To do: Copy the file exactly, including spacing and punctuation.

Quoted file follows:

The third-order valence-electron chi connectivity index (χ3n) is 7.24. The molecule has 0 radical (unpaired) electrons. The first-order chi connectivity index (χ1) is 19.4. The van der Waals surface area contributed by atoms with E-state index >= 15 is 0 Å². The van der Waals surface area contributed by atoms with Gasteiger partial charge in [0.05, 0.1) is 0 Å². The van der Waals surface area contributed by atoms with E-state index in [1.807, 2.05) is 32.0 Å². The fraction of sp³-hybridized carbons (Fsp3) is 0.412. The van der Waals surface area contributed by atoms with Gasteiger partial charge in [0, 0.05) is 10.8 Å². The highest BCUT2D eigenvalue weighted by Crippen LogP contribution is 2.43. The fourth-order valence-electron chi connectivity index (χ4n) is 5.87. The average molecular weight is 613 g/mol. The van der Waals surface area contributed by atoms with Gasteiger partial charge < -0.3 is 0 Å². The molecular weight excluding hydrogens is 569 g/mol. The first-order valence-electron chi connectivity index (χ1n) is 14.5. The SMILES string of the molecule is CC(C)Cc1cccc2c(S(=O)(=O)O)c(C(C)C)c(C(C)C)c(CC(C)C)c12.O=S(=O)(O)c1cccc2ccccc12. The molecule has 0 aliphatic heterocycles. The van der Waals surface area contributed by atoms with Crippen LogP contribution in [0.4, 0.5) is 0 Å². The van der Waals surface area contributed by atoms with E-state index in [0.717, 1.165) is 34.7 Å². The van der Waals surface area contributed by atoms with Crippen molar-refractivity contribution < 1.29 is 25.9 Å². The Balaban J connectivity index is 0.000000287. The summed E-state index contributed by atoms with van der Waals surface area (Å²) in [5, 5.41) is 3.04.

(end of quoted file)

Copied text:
The third-order valence-electron chi connectivity index (χ3n) is 7.24. The molecule has 0 radical (unpaired) electrons. The first-order chi connectivity index (χ1) is 19.4. The van der Waals surface area contributed by atoms with E-state index >= 15 is 0 Å². The van der Waals surface area contributed by atoms with Gasteiger partial charge in [0.05, 0.1) is 0 Å². The van der Waals surface area contributed by atoms with E-state index in [1.807, 2.05) is 32.0 Å². The fraction of sp³-hybridized carbons (Fsp3) is 0.412. The van der Waals surface area contributed by atoms with Gasteiger partial charge in [0, 0.05) is 10.8 Å². The highest BCUT2D eigenvalue weighted by Crippen LogP contribution is 2.43. The fourth-order valence-electron chi connectivity index (χ4n) is 5.87. The average molecular weight is 613 g/mol. The van der Waals surface area contributed by atoms with Gasteiger partial charge < -0.3 is 0 Å². The molecular weight excluding hydrogens is 569 g/mol. The first-order valence-electron chi connectivity index (χ1n) is 14.5. The SMILES string of the molecule is CC(C)Cc1cccc2c(S(=O)(=O)O)c(C(C)C)c(C(C)C)c(CC(C)C)c12.O=S(=O)(O)c1cccc2ccccc12. The molecule has 0 aliphatic heterocycles. The van der Waals surface area contributed by atoms with Crippen LogP contribution in [0.4, 0.5) is 0 Å². The van der Waals surface area contributed by atoms with E-state index in [0.717, 1.165) is 34.7 Å². The van der Waals surface area contributed by atoms with Crippen molar-refractivity contribution < 1.29 is 25.9 Å². The Balaban J connectivity index is 0.000000287. The summed E-state index contributed by atoms with van der Waals surface area (Å²) in [5, 5.41) is 3.04.